Ties That Bind

Carl Phillips tests the emotional boundaries of devotion in The Tether

To stand/unsuffering/in the presence of another's/agony is its own/perhaps difficult but/irrefutable pleasure ...."

Iowa City can have that effect on anybody.

The poetic voice in Carl Phillips new collection, The Tether, speaks coolly, wisely, from a diminished world: "The usual//stammer of heart the naïve/tend to, in the face of what finally/is only the world."

Iowa City isn't exactly a diminished world, but it seemed that way when Phillips was a visiting professor there three years ago. That stay, at least in part, was an impetus to the writing of these poems. "It was a rather troublesome stay in Iowa," Phillips says in his book-lined office at Washington University, where he is director of the creative-writing program. "It's a high-pressure place in a number of ways."

The University of Iowa is home to the mother of all creative-writing programs, but Phillips' experience there was far from arcadian, and that, along with the tests that inevitably come to a long relationship, as well as the death of a friend, provoked some rethinking of art and life on Phillips' part. "I suddenly thought From the Devotions seemed as if it were a book about devotion, but academically so. The same with Pastoral. They seemed like academic meditations on something that maybe I have danced around with. This book is more about betrayal -- it's the difference between writing aboutdevotion and being faced with the real thing, with being devoted."

For those of you who haven't been following along, book by book (five now), the trail of Phillips' poetic investigations -- "what is devotion, what is fidelity, the handling of the body vs. how we're told we're supposed to conduct the body," as the poet summarizes his themes during an interview -- the chilling tone of indifference to be found in many of the poems in The Tether (no matter how lyrical) is not his standard fare.

Phillips is a sensualist. Even as his work has turned more mindful than physical in the last few books, he's kept to the substance of being. Like Donne, like Hopkins, like Dickinson -- poets to whom Phillips is kin -- he doesn't venture too far from the physical in his metaphysical explorations. "I saw what desperate/is, what also/is faith," Phillips writes in 1998's From the Devotions, noting the nearness of the two. "The last time I gave my body up,//to you, I was minded/briefly what it is made of..." from "The Kill" in last year's Pastoral is emblematic of Phillips' perpetual inquiry -- mind and body so near, yet one seemingly wanting to devour the other. Words such as "desire," "need," "want" and "hunger" reappear in his work because they define the essential forces that drive the world -- the human and nonhuman. His poems wonder about the artist in the world, God and gods. He risks your indulgence in other archaic notions, such as love.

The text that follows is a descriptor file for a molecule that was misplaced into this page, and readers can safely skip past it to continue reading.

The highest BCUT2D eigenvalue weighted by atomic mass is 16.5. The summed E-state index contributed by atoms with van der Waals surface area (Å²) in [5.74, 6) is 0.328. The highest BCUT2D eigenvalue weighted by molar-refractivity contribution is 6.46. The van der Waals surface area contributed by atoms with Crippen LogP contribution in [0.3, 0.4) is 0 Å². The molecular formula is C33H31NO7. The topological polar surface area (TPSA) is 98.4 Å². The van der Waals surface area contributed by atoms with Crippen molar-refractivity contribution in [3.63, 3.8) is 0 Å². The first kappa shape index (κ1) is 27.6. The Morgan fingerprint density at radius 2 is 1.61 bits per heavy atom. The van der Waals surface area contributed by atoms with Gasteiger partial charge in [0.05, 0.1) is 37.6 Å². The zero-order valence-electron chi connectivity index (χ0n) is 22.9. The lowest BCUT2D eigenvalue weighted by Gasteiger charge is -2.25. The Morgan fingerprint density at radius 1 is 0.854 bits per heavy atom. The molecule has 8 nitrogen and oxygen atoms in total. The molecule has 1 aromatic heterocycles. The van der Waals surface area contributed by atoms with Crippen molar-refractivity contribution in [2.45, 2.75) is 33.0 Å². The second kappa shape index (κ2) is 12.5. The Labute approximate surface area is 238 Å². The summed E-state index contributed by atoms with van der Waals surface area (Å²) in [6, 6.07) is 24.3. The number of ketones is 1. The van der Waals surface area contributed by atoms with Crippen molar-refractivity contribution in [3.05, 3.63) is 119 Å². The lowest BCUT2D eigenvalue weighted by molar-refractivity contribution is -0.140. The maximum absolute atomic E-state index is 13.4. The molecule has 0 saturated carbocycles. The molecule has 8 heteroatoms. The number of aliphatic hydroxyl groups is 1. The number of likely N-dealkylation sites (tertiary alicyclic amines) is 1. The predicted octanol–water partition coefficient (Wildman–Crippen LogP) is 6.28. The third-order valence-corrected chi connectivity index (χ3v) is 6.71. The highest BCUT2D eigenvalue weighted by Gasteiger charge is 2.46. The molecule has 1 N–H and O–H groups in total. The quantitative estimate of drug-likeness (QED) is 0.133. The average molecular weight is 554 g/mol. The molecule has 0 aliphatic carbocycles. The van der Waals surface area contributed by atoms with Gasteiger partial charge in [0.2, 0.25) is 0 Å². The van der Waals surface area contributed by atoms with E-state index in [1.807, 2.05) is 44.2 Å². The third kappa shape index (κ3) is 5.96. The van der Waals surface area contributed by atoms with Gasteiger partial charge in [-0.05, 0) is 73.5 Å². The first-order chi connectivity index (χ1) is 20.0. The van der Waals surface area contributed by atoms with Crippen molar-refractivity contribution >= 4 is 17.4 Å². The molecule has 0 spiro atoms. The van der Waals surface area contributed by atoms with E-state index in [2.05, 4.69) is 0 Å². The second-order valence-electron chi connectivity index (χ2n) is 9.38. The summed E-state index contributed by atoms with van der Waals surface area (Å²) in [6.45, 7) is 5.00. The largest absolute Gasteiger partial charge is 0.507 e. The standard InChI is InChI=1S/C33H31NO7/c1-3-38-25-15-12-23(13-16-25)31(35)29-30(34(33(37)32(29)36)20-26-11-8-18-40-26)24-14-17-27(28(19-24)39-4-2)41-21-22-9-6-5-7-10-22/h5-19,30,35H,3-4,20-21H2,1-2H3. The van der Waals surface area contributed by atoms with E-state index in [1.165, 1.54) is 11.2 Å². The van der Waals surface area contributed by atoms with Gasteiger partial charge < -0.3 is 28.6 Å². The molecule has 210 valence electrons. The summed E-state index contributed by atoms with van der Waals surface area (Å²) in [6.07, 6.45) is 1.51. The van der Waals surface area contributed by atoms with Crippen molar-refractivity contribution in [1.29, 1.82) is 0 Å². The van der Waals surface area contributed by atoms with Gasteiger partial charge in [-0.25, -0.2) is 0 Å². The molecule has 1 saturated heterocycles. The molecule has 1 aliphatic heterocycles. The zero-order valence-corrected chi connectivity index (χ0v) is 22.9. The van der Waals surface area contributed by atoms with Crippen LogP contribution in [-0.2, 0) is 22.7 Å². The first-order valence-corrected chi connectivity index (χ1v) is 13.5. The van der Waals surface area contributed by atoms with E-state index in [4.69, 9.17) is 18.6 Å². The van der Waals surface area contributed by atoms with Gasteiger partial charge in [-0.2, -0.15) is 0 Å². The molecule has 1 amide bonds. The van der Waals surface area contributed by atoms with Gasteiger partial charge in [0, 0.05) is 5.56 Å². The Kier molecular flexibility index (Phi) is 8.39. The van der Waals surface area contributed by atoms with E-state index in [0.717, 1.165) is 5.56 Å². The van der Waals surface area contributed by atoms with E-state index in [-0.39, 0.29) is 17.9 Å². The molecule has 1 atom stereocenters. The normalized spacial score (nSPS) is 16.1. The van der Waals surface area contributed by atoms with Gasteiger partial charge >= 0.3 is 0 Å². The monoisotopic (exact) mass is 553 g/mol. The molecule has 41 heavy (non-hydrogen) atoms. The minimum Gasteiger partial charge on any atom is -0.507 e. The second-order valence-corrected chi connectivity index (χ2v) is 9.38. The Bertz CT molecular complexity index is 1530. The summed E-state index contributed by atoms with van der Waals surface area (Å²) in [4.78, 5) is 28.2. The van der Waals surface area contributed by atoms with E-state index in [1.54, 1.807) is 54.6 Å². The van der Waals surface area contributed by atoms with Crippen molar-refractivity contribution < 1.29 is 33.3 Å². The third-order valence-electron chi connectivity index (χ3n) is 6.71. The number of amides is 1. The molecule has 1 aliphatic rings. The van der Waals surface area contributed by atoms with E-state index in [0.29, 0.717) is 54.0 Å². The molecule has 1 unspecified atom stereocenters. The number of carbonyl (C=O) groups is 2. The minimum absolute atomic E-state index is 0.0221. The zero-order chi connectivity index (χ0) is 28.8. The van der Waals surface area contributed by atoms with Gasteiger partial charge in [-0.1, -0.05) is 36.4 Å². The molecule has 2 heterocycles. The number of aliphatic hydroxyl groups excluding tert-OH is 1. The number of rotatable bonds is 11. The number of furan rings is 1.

The qualities of Phillips' work that keep those of you who have been following along following along include the passion at the center of it all, his stubborn insistence that thinking about the things Donne and Hopkins and Dickinson thought about still has value in a world where the pastoral is disintegrating. Most welcome to faithful readers is the generosity of his vision. This is a world worth loving, and worth loving in, Phillips finds, again and again. Thanks.

So from the first stanza of his new collection, The Tether, it's apparent something is up: "with art for once//not in mind" he writes. In Phillips' previous books, art is in mind most of the time, but The Tether samples life without it. The result is a vision dispassionate, indifferent, even cruel. In the poem "The Point of the Lambs," the speaker, on a little pastoral jaunt to a sheep farm, resists touching "lambs who//besides dying, were as well/filthy," and in so doing finds himself "curbing the hand's instinct/to follow the eye, to//confirm vision." The sensualist of previous books has grown distracted, witnessing "from a great height/of air" or "indifferent to the certain//plunder." If the previous books were driven by a motion toward the other, the beloved, the world, in The Tether (at least in the first half of the book) the speaker consistently turns away.

"I guess it comes from being in a relationship long enough, too," Phillips says, considering the starker vision of these poems. "After a while it's the strain that most defines the tightness of the connection between people. After a while, relationships get tested in so many different ways -- and Iowa was eye-opening in that way, too. That seems to me to be a place where there's a lot of freedom and playing around -- for the strangest reasons, for empty reasons, to get published.

"It seems this is more a complete and true book about the connections between people."

The Tetheris organized, with few exceptions, in the order in which the poems were written, and divided into two sections, the first with poems from August-December (the Iowa period), the second from January-May (back in Missouri). "I thought these poems seemed almost diaristic," Phillips explains, "and maybe that would be the way to contain them in these sections." Structuring the book in real time also works with what Phillips says is one of The Tether's themes: "How do you make an art stripped of the trappings of art?

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